October 1 – breeding season starts. Count 148 days more or less and there will be lambs. I know where I’ll be February 26. Farm Club came to help sort sheep.
There were four breeding groups to sort–ewes that would go to three Jacob rams and Peyton, the BFL. There is also a non-breeding group. I juggled which ewe lambs to not breed–I want to have some to show next spring (maybe take to MSWF to sell?) and to show at State Fair. I debated which ewes to put with Peyton. Obviously those won’t produce purebred Jacob lambs, but the crossbred lambs grow fast and are valuable for market lambs.
We got the rams out and trimmed their feet.
We got the marking harnesses ready. I use the same color in all of the harnesses. The breeding groups are all in separate places so I’m not trying to sort which ram bred which ewes. If they were all together I’d have fighting rams and still wouldn’t know the sires because there would be multiple breedings. I will change the color in about two weeks. Then I’ll know that all the blue marks are from the first two weeks of breeding and if the ewes are marked with the next color they were bred in the next two weeks.
This is ewe lamb, Hollyhock. The dirty face and dirty wool is a result of the tall dallisgrass that is now sticky. As a result the sheep are covered with dirt and with dallisgrass seeds.
I this opportunity to take close-up photos of the ewe lambs that I need to register.
Here is the main event. Rams working working overtime with their mouths open and tongues out. Uh, Peyton, that’s a wether.
The ewes that are in heat will hang around the ram. Sheena and Shelby were the two who were interested in Catalyst. If Catalyst showed interest in one the other started beating him up.
This gives new meaning to Fall Colors.
I caught the ewe lambs yesterday to figure out which were still for sale. I’m planning to keep several this year and it’s always tempting to keep too many. I sold several adults this year and a couple have died so I can keep at least 6 or 8 as replacements.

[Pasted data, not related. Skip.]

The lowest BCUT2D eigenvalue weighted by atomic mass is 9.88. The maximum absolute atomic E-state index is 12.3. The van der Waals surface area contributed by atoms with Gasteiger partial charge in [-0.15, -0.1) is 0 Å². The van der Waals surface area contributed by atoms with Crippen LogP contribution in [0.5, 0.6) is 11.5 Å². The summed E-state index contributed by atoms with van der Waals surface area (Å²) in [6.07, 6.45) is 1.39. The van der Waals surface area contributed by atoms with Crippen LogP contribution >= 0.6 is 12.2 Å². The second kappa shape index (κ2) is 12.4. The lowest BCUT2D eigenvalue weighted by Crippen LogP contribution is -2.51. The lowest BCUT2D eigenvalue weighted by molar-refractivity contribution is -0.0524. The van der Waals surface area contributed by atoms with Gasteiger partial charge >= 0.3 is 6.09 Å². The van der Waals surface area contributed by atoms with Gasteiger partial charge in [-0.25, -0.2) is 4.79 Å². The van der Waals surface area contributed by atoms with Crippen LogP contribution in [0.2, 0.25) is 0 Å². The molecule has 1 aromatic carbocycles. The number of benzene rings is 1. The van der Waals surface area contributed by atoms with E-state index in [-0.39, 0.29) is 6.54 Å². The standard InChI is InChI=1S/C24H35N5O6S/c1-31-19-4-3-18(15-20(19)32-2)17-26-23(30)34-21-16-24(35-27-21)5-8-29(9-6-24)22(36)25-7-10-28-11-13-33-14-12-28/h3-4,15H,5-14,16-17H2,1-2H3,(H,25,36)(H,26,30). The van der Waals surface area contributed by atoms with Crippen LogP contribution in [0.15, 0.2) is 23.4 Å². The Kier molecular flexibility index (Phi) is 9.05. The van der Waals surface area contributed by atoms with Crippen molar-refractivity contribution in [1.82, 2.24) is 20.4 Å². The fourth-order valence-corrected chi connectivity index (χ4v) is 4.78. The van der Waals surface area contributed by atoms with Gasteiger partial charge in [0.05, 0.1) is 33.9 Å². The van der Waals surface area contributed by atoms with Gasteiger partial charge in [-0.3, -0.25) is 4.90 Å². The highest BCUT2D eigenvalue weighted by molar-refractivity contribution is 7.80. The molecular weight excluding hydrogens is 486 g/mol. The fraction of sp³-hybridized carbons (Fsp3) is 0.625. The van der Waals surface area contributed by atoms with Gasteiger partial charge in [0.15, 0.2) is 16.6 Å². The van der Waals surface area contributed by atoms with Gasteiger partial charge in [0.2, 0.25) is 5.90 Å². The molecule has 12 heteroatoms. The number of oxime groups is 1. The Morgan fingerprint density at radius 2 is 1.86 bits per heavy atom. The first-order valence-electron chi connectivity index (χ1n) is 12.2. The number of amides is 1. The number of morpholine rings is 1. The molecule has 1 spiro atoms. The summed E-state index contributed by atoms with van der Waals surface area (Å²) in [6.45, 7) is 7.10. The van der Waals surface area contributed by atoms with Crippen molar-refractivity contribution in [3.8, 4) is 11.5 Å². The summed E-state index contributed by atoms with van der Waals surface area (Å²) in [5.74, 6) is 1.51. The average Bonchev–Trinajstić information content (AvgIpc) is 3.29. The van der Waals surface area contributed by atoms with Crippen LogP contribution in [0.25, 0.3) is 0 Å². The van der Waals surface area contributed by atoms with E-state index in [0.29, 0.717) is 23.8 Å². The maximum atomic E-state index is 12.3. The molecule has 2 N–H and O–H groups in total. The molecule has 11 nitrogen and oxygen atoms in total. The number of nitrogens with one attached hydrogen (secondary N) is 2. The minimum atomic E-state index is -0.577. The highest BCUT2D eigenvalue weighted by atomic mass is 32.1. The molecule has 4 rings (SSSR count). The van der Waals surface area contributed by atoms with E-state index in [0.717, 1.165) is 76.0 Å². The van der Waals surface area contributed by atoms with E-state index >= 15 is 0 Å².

These lambs are all on my list to keep. There are a few close-ups below.
Meridian Jennie (bide a wee Buster x Meridian Jane). She won Reserve Champion Ewe at Black Sheep Gathering last month.
Here is what she looked like in April.
I just decided yesterday that I’d keep this one. She’s not named yet (Starthist Dragon x Meridian Alice).
Here is a picture from May. Notice how the wool in front of her horns is shedding out. Adult Jacob sheep are not supposed to have woolly foreheads but the lambs are often born with wool that will shed.
This is Jasmine (Starthist Dragon x Meridian Jazz).
The wool on her forehead is also shedding.
Here is what she looked like in April.
Take a look at this nice looking ram lamb in late March. Look below to see why I don’t want to make deals for rams at a young age.
This ram can not be registered.
Other lamb photos are on the website although I haven’t updated the listings this month. There are several ram lambs to remove. Ram lambs. Ewe lambs.
Moms are eating. Babies are napping.
I took these photos before it started raining again.
A cute blue-eyed lilac lamb. This is on the “keep” list. Meridian Catalyst x Shadow Mountain Shelby.
Meridian Hot Lips with triplets also sired by Catalyst.
Meridian Sophia with BFL-x triplets.
Meridian Sonata with triplets sired by bide a wee Buster.
Ears and her crossbred lambs.
Meridian Estelle also with crossbred lambs.
Meridian Ruth. Lambs sired by Catalyst.
And while we’re at it let’s throw in another springtime photo.
The wisteria has started to bloom.
It’s still a little wet in these fields and I’m leery of causing soil compaction, but I really wanted to get the sheep out yesterday.
The ewes and lambs are in one field.
The pregnant ewes are in another pasture.
This is Esmerelda, happy to be grazing green grass.
Here is an indicator of a ewe that is ready to lamb–all the other sheep went to the pasture after three months locked in the barn and she chooses to stay inside.
Sure enough! Foxglove had lambs a few hours later.
Take a look at the horns on her ram lamb.
Photos taken in the barn last night with my phone.
These are the pregnant ewes and a couple of wethers (including that very freckled one in the middle).
Photos over the lambing pens:
Mae’s lambs born yesterday.
Marilla and her BFL-x lamb born yesterday…in motion…in the dark.
Skye and her twins also from yesterday.
Sonata’s lambs, born yesterday.
Windy Acres Bronagh and lambs, born during the night, which is one reason I was taking photos…waiting for lambs.
Bide a wee Hallie and her lambs, a few days old.
This is the list so far except for Bronagh.
Every year I put together a Flock List for the Farm Club members. This includes photos and a little information about each sheep (and dog and other characters) on the farm. I like to get current photos of each sheep and I’ll share a few here. Shearing Day is in just a month so they are in almost full fleece. I’ll have to get before and after shots of them as well.
Two almost 2-year-olds, Honey and Zinnia.
Marilla, a 2016 lamb, and her mother, Marilyn.
This photo was taking during the summer of two of the sheep I bought from flocks in Oregon. That is Kenleigh’s Sheena on the left and Shadow Mountain Shelby on the right. I found this photo while I was looking for another. It is a good example showing a lilac ewe (right) and a black and white ewe.
Most sheep eyes.
Some of the lilac sheep have striking blue eyes